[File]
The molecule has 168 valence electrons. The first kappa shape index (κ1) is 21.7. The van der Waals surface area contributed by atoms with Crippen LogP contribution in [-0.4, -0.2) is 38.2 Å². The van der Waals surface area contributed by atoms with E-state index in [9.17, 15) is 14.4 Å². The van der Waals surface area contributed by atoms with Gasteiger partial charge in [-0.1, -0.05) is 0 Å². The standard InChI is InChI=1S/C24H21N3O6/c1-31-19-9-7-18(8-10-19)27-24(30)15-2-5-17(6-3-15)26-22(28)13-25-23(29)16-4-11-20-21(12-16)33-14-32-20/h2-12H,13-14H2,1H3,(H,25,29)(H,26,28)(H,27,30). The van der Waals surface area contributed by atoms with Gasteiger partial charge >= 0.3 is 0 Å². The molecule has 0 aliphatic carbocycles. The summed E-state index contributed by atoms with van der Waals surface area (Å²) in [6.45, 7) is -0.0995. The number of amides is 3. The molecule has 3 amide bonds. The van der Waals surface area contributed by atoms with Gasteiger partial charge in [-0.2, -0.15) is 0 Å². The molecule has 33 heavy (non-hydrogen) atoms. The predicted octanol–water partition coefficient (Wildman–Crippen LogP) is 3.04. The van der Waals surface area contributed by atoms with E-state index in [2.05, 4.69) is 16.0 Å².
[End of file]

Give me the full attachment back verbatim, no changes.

The molecule has 168 valence electrons. The first kappa shape index (κ1) is 21.7. The van der Waals surface area contributed by atoms with Crippen LogP contribution in [-0.4, -0.2) is 38.2 Å². The van der Waals surface area contributed by atoms with E-state index in [9.17, 15) is 14.4 Å². The van der Waals surface area contributed by atoms with Gasteiger partial charge in [-0.1, -0.05) is 0 Å². The standard InChI is InChI=1S/C24H21N3O6/c1-31-19-9-7-18(8-10-19)27-24(30)15-2-5-17(6-3-15)26-22(28)13-25-23(29)16-4-11-20-21(12-16)33-14-32-20/h2-12H,13-14H2,1H3,(H,25,29)(H,26,28)(H,27,30). The van der Waals surface area contributed by atoms with Gasteiger partial charge >= 0.3 is 0 Å². The molecule has 0 aliphatic carbocycles. The summed E-state index contributed by atoms with van der Waals surface area (Å²) in [6.45, 7) is -0.0995. The number of amides is 3. The molecule has 3 amide bonds. The van der Waals surface area contributed by atoms with Gasteiger partial charge in [-0.2, -0.15) is 0 Å². The molecule has 33 heavy (non-hydrogen) atoms. The predicted octanol–water partition coefficient (Wildman–Crippen LogP) is 3.04. The van der Waals surface area contributed by atoms with E-state index in [2.05, 4.69) is 16.0 Å².